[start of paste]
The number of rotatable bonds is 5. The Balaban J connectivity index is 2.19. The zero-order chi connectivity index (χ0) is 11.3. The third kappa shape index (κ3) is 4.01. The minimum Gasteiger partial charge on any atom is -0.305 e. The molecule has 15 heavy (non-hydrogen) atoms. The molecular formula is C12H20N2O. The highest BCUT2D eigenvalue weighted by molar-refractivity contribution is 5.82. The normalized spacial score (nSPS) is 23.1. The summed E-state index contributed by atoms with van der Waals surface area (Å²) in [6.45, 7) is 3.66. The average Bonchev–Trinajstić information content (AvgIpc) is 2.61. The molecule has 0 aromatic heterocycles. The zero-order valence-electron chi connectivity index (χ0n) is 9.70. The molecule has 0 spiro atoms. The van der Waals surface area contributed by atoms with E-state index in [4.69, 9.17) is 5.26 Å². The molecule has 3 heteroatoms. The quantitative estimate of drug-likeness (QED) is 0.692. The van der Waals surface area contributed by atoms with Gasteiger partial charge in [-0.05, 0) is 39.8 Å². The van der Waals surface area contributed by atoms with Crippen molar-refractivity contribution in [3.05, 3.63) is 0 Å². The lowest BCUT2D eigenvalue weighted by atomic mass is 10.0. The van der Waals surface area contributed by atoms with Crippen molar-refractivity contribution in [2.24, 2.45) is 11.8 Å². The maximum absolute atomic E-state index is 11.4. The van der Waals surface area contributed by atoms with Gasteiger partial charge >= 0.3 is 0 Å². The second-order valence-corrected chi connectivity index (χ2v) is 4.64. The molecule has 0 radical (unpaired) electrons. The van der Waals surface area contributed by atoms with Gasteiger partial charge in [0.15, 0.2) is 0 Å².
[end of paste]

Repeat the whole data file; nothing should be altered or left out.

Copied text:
The number of rotatable bonds is 5. The Balaban J connectivity index is 2.19. The zero-order chi connectivity index (χ0) is 11.3. The third kappa shape index (κ3) is 4.01. The minimum Gasteiger partial charge on any atom is -0.305 e. The molecule has 15 heavy (non-hydrogen) atoms. The molecular formula is C12H20N2O. The highest BCUT2D eigenvalue weighted by molar-refractivity contribution is 5.82. The normalized spacial score (nSPS) is 23.1. The summed E-state index contributed by atoms with van der Waals surface area (Å²) in [6.45, 7) is 3.66. The average Bonchev–Trinajstić information content (AvgIpc) is 2.61. The molecule has 0 aromatic heterocycles. The zero-order valence-electron chi connectivity index (χ0n) is 9.70. The molecule has 0 spiro atoms. The van der Waals surface area contributed by atoms with E-state index in [4.69, 9.17) is 5.26 Å². The molecule has 3 heteroatoms. The quantitative estimate of drug-likeness (QED) is 0.692. The van der Waals surface area contributed by atoms with Gasteiger partial charge in [-0.05, 0) is 39.8 Å². The van der Waals surface area contributed by atoms with Crippen molar-refractivity contribution in [3.05, 3.63) is 0 Å². The lowest BCUT2D eigenvalue weighted by atomic mass is 10.0. The van der Waals surface area contributed by atoms with Crippen molar-refractivity contribution in [2.24, 2.45) is 11.8 Å². The maximum absolute atomic E-state index is 11.4. The van der Waals surface area contributed by atoms with Gasteiger partial charge >= 0.3 is 0 Å². The second-order valence-corrected chi connectivity index (χ2v) is 4.64. The molecule has 0 radical (unpaired) electrons. The van der Waals surface area contributed by atoms with Gasteiger partial charge in [0.15, 0.2) is 0 Å².